dead words

The Master, whom he had expected to be the very soul of compassion, begun to shout at him, “How dare you come here seeking the dead words of men! Why don’t you open your ears to the living words of nature?”

(from Dropping Ashes on the Buddha, the teachings of Zen Master Seung Sahn)

At first, these were in fact dead words to me. I recognized the presence of wisdom but didn’t really get it! I took it too literally, something that’s never got me very far in Zen understanding… I thought to myself, “So, how do I know which words in this book are dead, and which ones are still alive?” Well, they all seemed like worthwhile teachings, so maybe they’re all alive, but they’re just printed words on paper, maybe they’re all dead??

It was a while before another experience led me back to this teaching with better understanding, and it was just that which did it… experience!

Until I had that inner experience, changing my “dead word” conceptual knowledge into the experiential knowledge of life, no book, no teacher, no amount of thinking was going to teach me.

As we open our perceptions to the fundamental experience, then words will leap to life before our eyes!


 

Searching for the Dharma

You’ve traveled up ten thousand steps in search of the Dharma.
So many long days in the archives, copying, copying.
The gravity of the Tang and the profundity of the Sung make heavy baggage.
Here! I’ve picked you a bunch of wildflowers.
Their meaning is the same but they’re much easier to carry
.

~ Xu Yun ~

from Empty Cloud: The Autobiography of the Chinese Zen Master, Trans. Charles Luck, ed. by Richard Hunn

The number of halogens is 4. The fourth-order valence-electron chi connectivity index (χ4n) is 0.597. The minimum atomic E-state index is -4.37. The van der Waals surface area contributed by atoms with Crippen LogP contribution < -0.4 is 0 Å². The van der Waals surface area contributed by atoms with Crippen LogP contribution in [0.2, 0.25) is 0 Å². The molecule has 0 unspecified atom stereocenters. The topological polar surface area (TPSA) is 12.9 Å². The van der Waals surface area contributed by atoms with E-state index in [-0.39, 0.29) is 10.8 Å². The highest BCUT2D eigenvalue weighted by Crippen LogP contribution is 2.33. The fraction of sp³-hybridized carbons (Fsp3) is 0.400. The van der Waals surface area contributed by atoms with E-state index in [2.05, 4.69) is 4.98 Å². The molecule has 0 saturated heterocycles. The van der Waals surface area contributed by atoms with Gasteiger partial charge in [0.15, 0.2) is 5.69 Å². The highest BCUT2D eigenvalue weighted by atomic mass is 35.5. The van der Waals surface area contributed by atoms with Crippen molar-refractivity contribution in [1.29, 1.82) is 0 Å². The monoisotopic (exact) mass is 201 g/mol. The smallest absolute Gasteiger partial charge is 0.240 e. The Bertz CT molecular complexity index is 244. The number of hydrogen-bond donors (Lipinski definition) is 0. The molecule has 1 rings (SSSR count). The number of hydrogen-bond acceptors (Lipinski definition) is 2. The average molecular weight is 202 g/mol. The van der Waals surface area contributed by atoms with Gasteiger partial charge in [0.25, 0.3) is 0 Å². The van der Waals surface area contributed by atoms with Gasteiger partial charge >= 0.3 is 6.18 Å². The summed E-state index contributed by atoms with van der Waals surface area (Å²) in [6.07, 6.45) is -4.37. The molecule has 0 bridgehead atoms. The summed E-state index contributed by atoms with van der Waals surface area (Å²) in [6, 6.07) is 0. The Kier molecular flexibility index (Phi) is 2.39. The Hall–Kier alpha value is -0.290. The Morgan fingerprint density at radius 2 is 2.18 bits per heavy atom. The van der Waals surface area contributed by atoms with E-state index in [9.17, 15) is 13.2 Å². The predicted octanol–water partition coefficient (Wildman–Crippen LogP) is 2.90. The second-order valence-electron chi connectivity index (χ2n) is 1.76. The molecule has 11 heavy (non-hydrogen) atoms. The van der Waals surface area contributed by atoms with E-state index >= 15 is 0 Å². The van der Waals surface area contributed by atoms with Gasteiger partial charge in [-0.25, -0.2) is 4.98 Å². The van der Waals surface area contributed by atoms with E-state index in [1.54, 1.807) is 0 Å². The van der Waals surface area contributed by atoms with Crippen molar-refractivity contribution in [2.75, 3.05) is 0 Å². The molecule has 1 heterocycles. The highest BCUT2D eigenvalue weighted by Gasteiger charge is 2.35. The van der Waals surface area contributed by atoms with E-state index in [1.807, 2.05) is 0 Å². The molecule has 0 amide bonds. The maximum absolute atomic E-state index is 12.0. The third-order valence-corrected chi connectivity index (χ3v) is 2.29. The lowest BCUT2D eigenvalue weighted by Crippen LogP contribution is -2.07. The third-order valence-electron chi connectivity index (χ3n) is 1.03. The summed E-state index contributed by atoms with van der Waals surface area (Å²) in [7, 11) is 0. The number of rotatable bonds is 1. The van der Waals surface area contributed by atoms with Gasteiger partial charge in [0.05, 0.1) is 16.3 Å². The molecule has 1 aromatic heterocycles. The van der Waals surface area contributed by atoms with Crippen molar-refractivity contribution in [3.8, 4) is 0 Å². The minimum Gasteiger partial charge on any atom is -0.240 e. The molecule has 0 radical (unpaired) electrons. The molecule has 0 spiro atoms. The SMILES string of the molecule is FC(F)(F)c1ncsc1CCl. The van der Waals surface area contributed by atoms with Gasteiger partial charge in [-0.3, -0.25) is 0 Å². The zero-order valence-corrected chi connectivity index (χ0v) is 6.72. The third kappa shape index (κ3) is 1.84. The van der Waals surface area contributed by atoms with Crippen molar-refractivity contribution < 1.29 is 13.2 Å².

http://www.hsuyun.org/chan/en/hsuyun/400-searching-for-the-dharma-.html

8 thoughts on “dead words”

  1. Ah, another excuse for me to post my favourite Zen poem! Thank you Joseph!

    Searching for the Dharma

    You’ve traveled up ten thousand steps in search of the Dharma.
    So many long days in the archives, copying, copying.
    The gravity of the Tang and the profundity of the Sung make heavy baggage.
    Here! I’ve picked you a bunch of wildflowers.
    Their meaning is the same but they’re much easier to carry
    .

    ~ Xu Yun ~

    from Empty Cloud: The Autobiography of the Chinese Zen Master, Trans. Charles Luck, ed. by Richard Hunn

    http://www.hsuyun.org/chan/en/hsuyun/400-searching-for-the-dharma-.html

      1. Yes, great idea! That’s superb added to the post! (I hope you don’t mind but I’ve edited out the credit pointing to me though! It looks so much better without!). Thanks again for another great lesson Joseph. Nice one!

  2. Very profound, and beautiful imagery Joseph. Everyone’s postings help feed me as I process things (experience them) in my daily life. As Daehaeng Kun Sunim says something along the lines of, when are you going to take a bite of the watermelon instead of analyzing and conceptualizing. Thank you all 🙂

    With Love to All,
    Rachael

  3. rather beneficial reminders for my daily life, Joseph and Marcus 🙂
    there’s a sentence by the author Erich Kästner (e.g. ‘Lottie and Lisa’), in fact it was his motto:
    ‘There’s nothing good unless you do it!’

Leave a Reply

Fill in your details below or click an icon to log in:

WordPress.com Logo

You are commenting using your WordPress.com account. Log Out /  Change )

Google+ photo

You are commenting using your Google+ account. Log Out /  Change )

Twitter picture

You are commenting using your Twitter account. Log Out /  Change )

Facebook photo

You are commenting using your Facebook account. Log Out /  Change )

Connecting to %s